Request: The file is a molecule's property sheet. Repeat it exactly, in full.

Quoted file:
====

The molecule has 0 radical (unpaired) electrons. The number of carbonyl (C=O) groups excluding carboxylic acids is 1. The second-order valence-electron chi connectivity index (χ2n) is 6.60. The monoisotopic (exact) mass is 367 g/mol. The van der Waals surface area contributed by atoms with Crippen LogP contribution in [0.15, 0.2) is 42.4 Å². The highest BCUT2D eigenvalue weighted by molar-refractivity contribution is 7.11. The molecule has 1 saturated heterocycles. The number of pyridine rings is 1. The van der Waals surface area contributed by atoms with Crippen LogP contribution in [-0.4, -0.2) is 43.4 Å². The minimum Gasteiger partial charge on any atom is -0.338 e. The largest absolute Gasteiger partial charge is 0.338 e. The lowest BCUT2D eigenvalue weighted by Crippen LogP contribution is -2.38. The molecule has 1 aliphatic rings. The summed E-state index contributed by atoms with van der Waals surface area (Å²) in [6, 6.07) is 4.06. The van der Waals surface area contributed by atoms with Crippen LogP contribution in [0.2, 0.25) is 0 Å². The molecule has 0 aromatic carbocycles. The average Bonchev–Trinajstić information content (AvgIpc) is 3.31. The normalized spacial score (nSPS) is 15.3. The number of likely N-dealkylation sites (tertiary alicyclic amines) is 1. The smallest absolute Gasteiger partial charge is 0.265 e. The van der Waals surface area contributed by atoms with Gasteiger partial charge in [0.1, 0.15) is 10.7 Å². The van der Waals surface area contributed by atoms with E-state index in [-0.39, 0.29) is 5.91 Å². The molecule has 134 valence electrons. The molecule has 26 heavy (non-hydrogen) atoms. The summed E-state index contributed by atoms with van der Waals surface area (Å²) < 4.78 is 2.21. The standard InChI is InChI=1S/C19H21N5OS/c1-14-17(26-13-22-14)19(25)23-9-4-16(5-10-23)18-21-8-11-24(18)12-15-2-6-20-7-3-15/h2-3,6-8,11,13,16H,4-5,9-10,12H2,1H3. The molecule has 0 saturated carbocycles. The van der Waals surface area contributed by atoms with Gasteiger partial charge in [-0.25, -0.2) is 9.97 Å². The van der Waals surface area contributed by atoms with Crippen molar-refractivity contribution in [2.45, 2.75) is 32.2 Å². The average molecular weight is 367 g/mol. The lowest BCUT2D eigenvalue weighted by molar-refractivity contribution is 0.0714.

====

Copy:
The molecule has 0 radical (unpaired) electrons. The number of carbonyl (C=O) groups excluding carboxylic acids is 1. The second-order valence-electron chi connectivity index (χ2n) is 6.60. The monoisotopic (exact) mass is 367 g/mol. The van der Waals surface area contributed by atoms with Crippen LogP contribution in [0.15, 0.2) is 42.4 Å². The highest BCUT2D eigenvalue weighted by molar-refractivity contribution is 7.11. The molecule has 1 saturated heterocycles. The number of pyridine rings is 1. The van der Waals surface area contributed by atoms with Crippen LogP contribution in [-0.4, -0.2) is 43.4 Å². The minimum Gasteiger partial charge on any atom is -0.338 e. The largest absolute Gasteiger partial charge is 0.338 e. The lowest BCUT2D eigenvalue weighted by Crippen LogP contribution is -2.38. The molecule has 1 aliphatic rings. The summed E-state index contributed by atoms with van der Waals surface area (Å²) in [6, 6.07) is 4.06. The van der Waals surface area contributed by atoms with Crippen LogP contribution in [0.2, 0.25) is 0 Å². The molecule has 0 aromatic carbocycles. The average Bonchev–Trinajstić information content (AvgIpc) is 3.31. The normalized spacial score (nSPS) is 15.3. The number of likely N-dealkylation sites (tertiary alicyclic amines) is 1. The smallest absolute Gasteiger partial charge is 0.265 e. The van der Waals surface area contributed by atoms with Gasteiger partial charge in [0.1, 0.15) is 10.7 Å². The van der Waals surface area contributed by atoms with E-state index in [-0.39, 0.29) is 5.91 Å². The molecule has 134 valence electrons. The molecule has 26 heavy (non-hydrogen) atoms. The summed E-state index contributed by atoms with van der Waals surface area (Å²) < 4.78 is 2.21. The standard InChI is InChI=1S/C19H21N5OS/c1-14-17(26-13-22-14)19(25)23-9-4-16(5-10-23)18-21-8-11-24(18)12-15-2-6-20-7-3-15/h2-3,6-8,11,13,16H,4-5,9-10,12H2,1H3. The molecule has 0 saturated carbocycles. The van der Waals surface area contributed by atoms with Gasteiger partial charge in [-0.25, -0.2) is 9.97 Å². The van der Waals surface area contributed by atoms with Crippen molar-refractivity contribution in [2.45, 2.75) is 32.2 Å². The average molecular weight is 367 g/mol. The lowest BCUT2D eigenvalue weighted by molar-refractivity contribution is 0.0714.